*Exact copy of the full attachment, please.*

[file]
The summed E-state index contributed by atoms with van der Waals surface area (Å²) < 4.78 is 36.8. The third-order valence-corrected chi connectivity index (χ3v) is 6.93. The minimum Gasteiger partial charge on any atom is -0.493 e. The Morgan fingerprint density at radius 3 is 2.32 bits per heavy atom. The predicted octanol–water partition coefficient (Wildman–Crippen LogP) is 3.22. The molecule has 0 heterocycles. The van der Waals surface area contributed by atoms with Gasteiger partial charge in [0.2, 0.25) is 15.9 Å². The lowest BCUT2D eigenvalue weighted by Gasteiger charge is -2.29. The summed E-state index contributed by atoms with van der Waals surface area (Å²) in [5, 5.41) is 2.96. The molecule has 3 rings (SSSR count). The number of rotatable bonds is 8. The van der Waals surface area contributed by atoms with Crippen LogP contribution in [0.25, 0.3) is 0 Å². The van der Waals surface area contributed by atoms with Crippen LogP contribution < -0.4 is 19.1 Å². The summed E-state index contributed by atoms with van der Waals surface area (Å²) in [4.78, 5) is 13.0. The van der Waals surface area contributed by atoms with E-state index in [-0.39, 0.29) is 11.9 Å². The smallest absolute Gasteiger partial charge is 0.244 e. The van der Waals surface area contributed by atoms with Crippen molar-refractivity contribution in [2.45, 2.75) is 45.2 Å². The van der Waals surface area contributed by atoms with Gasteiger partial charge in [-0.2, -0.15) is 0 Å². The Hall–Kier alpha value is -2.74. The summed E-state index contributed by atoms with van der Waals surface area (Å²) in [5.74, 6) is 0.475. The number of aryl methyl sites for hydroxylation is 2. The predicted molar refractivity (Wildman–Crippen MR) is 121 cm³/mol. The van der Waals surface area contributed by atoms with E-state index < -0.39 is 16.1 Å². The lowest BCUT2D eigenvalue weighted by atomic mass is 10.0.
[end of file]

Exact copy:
The summed E-state index contributed by atoms with van der Waals surface area (Å²) < 4.78 is 36.8. The third-order valence-corrected chi connectivity index (χ3v) is 6.93. The minimum Gasteiger partial charge on any atom is -0.493 e. The Morgan fingerprint density at radius 3 is 2.32 bits per heavy atom. The predicted octanol–water partition coefficient (Wildman–Crippen LogP) is 3.22. The molecule has 0 heterocycles. The van der Waals surface area contributed by atoms with Gasteiger partial charge in [0.2, 0.25) is 15.9 Å². The lowest BCUT2D eigenvalue weighted by Gasteiger charge is -2.29. The summed E-state index contributed by atoms with van der Waals surface area (Å²) in [5, 5.41) is 2.96. The molecule has 3 rings (SSSR count). The number of rotatable bonds is 8. The van der Waals surface area contributed by atoms with Crippen LogP contribution in [0.25, 0.3) is 0 Å². The van der Waals surface area contributed by atoms with Crippen LogP contribution < -0.4 is 19.1 Å². The summed E-state index contributed by atoms with van der Waals surface area (Å²) in [4.78, 5) is 13.0. The van der Waals surface area contributed by atoms with E-state index in [-0.39, 0.29) is 11.9 Å². The smallest absolute Gasteiger partial charge is 0.244 e. The van der Waals surface area contributed by atoms with Crippen molar-refractivity contribution in [2.45, 2.75) is 45.2 Å². The van der Waals surface area contributed by atoms with Gasteiger partial charge in [-0.2, -0.15) is 0 Å². The Hall–Kier alpha value is -2.74. The summed E-state index contributed by atoms with van der Waals surface area (Å²) in [5.74, 6) is 0.475. The number of aryl methyl sites for hydroxylation is 2. The predicted molar refractivity (Wildman–Crippen MR) is 121 cm³/mol. The van der Waals surface area contributed by atoms with E-state index < -0.39 is 16.1 Å². The lowest BCUT2D eigenvalue weighted by atomic mass is 10.0.